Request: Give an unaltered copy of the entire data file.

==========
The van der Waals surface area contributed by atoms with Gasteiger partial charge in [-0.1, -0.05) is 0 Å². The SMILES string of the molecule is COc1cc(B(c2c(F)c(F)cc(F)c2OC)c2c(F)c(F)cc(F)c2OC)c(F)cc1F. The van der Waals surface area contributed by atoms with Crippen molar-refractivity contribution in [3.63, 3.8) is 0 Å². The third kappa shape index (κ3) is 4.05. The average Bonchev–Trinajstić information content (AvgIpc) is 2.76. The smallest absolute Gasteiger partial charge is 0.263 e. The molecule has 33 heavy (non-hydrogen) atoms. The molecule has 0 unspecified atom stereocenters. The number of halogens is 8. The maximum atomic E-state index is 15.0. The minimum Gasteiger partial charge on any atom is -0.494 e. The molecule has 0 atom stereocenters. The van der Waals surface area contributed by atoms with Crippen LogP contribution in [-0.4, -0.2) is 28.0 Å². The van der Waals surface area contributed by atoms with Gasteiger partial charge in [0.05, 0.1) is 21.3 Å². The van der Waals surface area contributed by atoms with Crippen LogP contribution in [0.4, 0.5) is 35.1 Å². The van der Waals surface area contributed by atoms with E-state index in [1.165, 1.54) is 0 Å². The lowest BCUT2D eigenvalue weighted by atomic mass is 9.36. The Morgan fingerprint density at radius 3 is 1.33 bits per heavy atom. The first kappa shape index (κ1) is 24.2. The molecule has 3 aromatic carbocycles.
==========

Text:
The van der Waals surface area contributed by atoms with Gasteiger partial charge in [-0.1, -0.05) is 0 Å². The SMILES string of the molecule is COc1cc(B(c2c(F)c(F)cc(F)c2OC)c2c(F)c(F)cc(F)c2OC)c(F)cc1F. The van der Waals surface area contributed by atoms with Crippen molar-refractivity contribution in [3.63, 3.8) is 0 Å². The third kappa shape index (κ3) is 4.05. The average Bonchev–Trinajstić information content (AvgIpc) is 2.76. The smallest absolute Gasteiger partial charge is 0.263 e. The molecule has 33 heavy (non-hydrogen) atoms. The molecule has 0 unspecified atom stereocenters. The number of halogens is 8. The maximum atomic E-state index is 15.0. The minimum Gasteiger partial charge on any atom is -0.494 e. The molecule has 0 atom stereocenters. The van der Waals surface area contributed by atoms with Crippen LogP contribution in [-0.4, -0.2) is 28.0 Å². The van der Waals surface area contributed by atoms with Gasteiger partial charge in [0.05, 0.1) is 21.3 Å². The van der Waals surface area contributed by atoms with Crippen LogP contribution in [0.4, 0.5) is 35.1 Å². The van der Waals surface area contributed by atoms with E-state index in [1.165, 1.54) is 0 Å². The lowest BCUT2D eigenvalue weighted by atomic mass is 9.36. The Morgan fingerprint density at radius 3 is 1.33 bits per heavy atom. The first kappa shape index (κ1) is 24.2. The molecule has 3 aromatic carbocycles.